Here is more from The Intercept:
In 2018, when the government awarded a massive $769 million contract to Alion Science and Technology, a defense contractor, the company promised that the money would go to “cutting edge” intelligence and technological solutions “that directly support the warfighter.”
The Alion contract supports work from the Remote Sensing Center, an intelligence hub that assists the military with ground, maritime, and airborne intelligence. Much of the work, records show, went to subcontractors such as Venntel, a firm that hoovers up location data from smartphones, and Leidos, a technology firm that services a variety of weapons systems and intelligence agencies.
But part of the money embedded in that contract also flowed to the nation’s foremost hawkish think tanks, which routinely advocate for higher Pentagon budgets and a greater projection of America’s military force.
The Center for Strategic and International Studies, or CSIS, and the Pacific Forum are just two of the independent research institutes that were given parts of the $769 million to Alion Science as subcontractors. (The others — the Russia Research Network Limited, Center for Advanced China Research, and Center for European Policy Analysis — are less prominent.) The indirect funding, channeled through a contract meant for advancing the government’s warfighting ability, is unusual among the many Pentagon grants that flow to research institutes.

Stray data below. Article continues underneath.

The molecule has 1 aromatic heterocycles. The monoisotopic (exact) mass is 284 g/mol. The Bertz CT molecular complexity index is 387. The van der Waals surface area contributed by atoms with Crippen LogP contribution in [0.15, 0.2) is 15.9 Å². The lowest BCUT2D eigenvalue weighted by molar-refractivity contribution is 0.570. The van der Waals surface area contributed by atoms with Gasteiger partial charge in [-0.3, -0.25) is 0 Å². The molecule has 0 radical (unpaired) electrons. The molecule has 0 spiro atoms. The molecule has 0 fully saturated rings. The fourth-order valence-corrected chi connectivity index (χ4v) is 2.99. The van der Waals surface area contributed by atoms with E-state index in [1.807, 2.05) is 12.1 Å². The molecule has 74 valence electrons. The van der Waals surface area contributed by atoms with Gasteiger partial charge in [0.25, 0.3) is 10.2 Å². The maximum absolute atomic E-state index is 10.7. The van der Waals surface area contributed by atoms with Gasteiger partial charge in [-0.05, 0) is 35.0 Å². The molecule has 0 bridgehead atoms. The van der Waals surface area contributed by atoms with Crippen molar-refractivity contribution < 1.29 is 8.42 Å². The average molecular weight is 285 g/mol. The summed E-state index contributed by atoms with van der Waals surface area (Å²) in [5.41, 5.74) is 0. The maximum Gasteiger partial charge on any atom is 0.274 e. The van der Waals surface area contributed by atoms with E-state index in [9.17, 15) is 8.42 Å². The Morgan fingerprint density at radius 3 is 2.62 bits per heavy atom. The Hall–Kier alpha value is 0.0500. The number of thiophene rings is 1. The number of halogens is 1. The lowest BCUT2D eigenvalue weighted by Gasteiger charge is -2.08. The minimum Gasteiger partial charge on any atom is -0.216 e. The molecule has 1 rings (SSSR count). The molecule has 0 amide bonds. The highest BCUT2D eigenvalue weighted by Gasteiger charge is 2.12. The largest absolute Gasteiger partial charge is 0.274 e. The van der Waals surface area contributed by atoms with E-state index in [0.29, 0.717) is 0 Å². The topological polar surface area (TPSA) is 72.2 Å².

The Intercept quotes Jack Poulson, the founder of watchdog group Tech Inquiry, as saying that the commingling of projects appeared to be "blurring the lines between think tanks and intelligence contractors."
The article also notes that the Hudson Institute received nearly $400,000 from a Pentagon contract to produce a report on aircraft defense. It also says that the Center for a New American Security (CNAS) has received more than $1 million in funding from the Pentagon.